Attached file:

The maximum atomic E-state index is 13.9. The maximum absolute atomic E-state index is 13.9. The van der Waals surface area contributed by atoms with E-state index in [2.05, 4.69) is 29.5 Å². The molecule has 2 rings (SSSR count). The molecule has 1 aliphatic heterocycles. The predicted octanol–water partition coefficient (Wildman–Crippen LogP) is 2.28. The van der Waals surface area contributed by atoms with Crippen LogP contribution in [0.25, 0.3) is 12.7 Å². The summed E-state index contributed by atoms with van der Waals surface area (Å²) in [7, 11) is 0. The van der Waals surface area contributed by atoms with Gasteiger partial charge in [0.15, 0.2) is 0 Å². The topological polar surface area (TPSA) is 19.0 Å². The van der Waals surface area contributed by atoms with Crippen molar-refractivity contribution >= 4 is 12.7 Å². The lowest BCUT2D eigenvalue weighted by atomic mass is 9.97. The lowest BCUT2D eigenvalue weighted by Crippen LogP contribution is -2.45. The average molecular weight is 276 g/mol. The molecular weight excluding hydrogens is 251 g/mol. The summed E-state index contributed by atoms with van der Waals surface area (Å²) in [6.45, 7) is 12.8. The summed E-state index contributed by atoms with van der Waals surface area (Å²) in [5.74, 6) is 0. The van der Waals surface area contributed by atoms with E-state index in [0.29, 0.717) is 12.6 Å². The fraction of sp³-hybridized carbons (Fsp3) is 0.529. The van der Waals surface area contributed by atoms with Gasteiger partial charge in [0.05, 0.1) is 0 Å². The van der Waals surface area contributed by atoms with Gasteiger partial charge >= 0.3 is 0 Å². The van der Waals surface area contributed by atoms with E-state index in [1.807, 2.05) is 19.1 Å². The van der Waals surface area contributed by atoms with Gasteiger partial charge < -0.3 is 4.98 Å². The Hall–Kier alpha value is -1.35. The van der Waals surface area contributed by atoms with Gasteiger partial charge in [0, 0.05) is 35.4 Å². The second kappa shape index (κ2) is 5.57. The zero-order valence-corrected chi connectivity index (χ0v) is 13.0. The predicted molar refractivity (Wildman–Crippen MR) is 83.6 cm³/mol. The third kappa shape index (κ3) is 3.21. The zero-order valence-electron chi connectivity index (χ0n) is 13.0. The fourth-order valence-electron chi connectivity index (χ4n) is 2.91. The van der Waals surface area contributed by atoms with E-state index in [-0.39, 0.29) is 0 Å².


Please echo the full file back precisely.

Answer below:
The maximum atomic E-state index is 13.9. The maximum absolute atomic E-state index is 13.9. The van der Waals surface area contributed by atoms with E-state index in [2.05, 4.69) is 29.5 Å². The molecule has 2 rings (SSSR count). The molecule has 1 aliphatic heterocycles. The predicted octanol–water partition coefficient (Wildman–Crippen LogP) is 2.28. The van der Waals surface area contributed by atoms with Crippen LogP contribution in [0.25, 0.3) is 12.7 Å². The summed E-state index contributed by atoms with van der Waals surface area (Å²) in [7, 11) is 0. The van der Waals surface area contributed by atoms with Gasteiger partial charge in [0.15, 0.2) is 0 Å². The topological polar surface area (TPSA) is 19.0 Å². The van der Waals surface area contributed by atoms with Crippen molar-refractivity contribution >= 4 is 12.7 Å². The lowest BCUT2D eigenvalue weighted by atomic mass is 9.97. The lowest BCUT2D eigenvalue weighted by Crippen LogP contribution is -2.45. The average molecular weight is 276 g/mol. The molecular weight excluding hydrogens is 251 g/mol. The summed E-state index contributed by atoms with van der Waals surface area (Å²) in [6.45, 7) is 12.8. The summed E-state index contributed by atoms with van der Waals surface area (Å²) in [5.74, 6) is 0. The van der Waals surface area contributed by atoms with E-state index in [0.29, 0.717) is 12.6 Å². The fraction of sp³-hybridized carbons (Fsp3) is 0.529. The van der Waals surface area contributed by atoms with Gasteiger partial charge in [0.05, 0.1) is 0 Å². The van der Waals surface area contributed by atoms with Gasteiger partial charge >= 0.3 is 0 Å². The van der Waals surface area contributed by atoms with E-state index in [1.807, 2.05) is 19.1 Å². The van der Waals surface area contributed by atoms with Gasteiger partial charge < -0.3 is 4.98 Å². The Hall–Kier alpha value is -1.35. The van der Waals surface area contributed by atoms with Gasteiger partial charge in [0, 0.05) is 35.4 Å². The second kappa shape index (κ2) is 5.57. The zero-order valence-corrected chi connectivity index (χ0v) is 13.0. The predicted molar refractivity (Wildman–Crippen MR) is 83.6 cm³/mol. The third kappa shape index (κ3) is 3.21. The zero-order valence-electron chi connectivity index (χ0n) is 13.0. The fourth-order valence-electron chi connectivity index (χ4n) is 2.91. The van der Waals surface area contributed by atoms with E-state index in [-0.39, 0.29) is 0 Å².